Labour has urged the new UK business secretary to shut down the Rosebank oilfield before it begins production.
Dan Carden, MP for Liverpool Walton, asked Grant Shapps to “reject the proposed Rosebank oilfield”, saying the “evidence is clear” that the world can’t meet Paris climate goals if new oil and gas infrastructure is developed.
Subject to regulatory clearance, Rosebank is expected to reach a crucial final investment decision this year.
Mr Carden’s letter cited a UN report last year estimating that global emissions need to drop 43% by 2030 if the world is to remain on-track for 1.5 degrees warming.
He also recalled a repeated objection of climate activists to Rosebank; that oil produced will, in the main, be sold for export.
Equinor, the Norwegian energy firm operating the development, has said previously that Rosebank, one of Britain’s largest untapped oilfields, could account for around 8% of the country’s oil demand by 2030.
Oil produced will be exported via tankers, but gas will be tied to UK infrastructure.
— Dan Carden MP (@DanCardenMP) December 21, 2022
It comes as polling suggests the next general election, expected in 2024, will see a Labour Government come to power, with major impacts on the UK energy system.
Labour has opposed investment incentives linked to the windfall tax, and opposed new licensing.
Meanwhile certain North Sea operators have voiced strong opposition to the Energy Profits Levy (EPL), in its current form, which returns 91 pence per pound spent on new developments.
Harbour Energy, the North Sea’s largest producer, shunned the new licensing round, currently ongoing, in light of the EPL.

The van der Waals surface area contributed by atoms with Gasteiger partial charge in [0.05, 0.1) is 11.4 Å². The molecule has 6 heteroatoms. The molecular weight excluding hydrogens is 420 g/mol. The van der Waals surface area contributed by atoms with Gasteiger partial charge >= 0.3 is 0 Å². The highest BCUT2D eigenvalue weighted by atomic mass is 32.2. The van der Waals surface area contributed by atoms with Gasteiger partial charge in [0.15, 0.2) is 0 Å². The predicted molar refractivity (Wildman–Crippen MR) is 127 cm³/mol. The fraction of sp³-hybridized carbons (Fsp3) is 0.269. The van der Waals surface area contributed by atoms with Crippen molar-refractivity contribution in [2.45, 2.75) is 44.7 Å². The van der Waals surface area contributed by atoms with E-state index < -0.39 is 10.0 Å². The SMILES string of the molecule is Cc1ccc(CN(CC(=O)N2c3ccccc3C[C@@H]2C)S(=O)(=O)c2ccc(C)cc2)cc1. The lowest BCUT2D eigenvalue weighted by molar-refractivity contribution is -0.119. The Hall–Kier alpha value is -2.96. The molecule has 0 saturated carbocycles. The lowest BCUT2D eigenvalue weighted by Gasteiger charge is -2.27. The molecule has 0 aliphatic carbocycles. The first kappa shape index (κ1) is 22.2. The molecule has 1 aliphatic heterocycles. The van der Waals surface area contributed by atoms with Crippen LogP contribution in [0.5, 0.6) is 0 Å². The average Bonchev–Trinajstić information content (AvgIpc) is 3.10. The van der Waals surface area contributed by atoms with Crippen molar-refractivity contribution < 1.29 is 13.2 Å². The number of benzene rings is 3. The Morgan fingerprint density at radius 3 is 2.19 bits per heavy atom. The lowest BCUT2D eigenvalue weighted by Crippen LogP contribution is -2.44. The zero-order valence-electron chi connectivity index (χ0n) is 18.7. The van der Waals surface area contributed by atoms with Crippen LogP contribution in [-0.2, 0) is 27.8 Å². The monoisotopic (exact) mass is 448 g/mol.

In his letter, Mr Carden added: “Granting new oil and gas licences and approving new oil and gas fields will do nothing to alleviate the financial pressures facing the UK public.”
Equinor has said that, whilst the world still needs oil and gas, it will develop projects like Rosebank with the lowest carbon footprint possible.
In reply to Mr Carden, new UK energy minister Graham Stuart made the case for new projects like Rosebank.
“Even with declining demand, the natural decline of many of the UK’s offshore fields means that the UK is likely to remain a net importer of both oil and gas,” he said.
“A faster decline in domestic production would mean importing more oil and gas.”
As far as Rosebank specifically goes, he said the matter lies with regulators the NSTA and OPRED – which is true, though they both answer to his department at BEIS which is ultimately responsible.
Mr Stuart also highlighted the importance of a gradual transition in order to secure future energy jobs.
“A gradual decline in oil and gas production does not mean a decline for the UK’s offshore industries,” he added.
“The North Sea will still be a foundation of the UK’s energy security in decades to come, although focussed on an increasingly wide range of new low-carbon energy technologies including carbon capture usage and storage, offshore wind and hydrogen production.”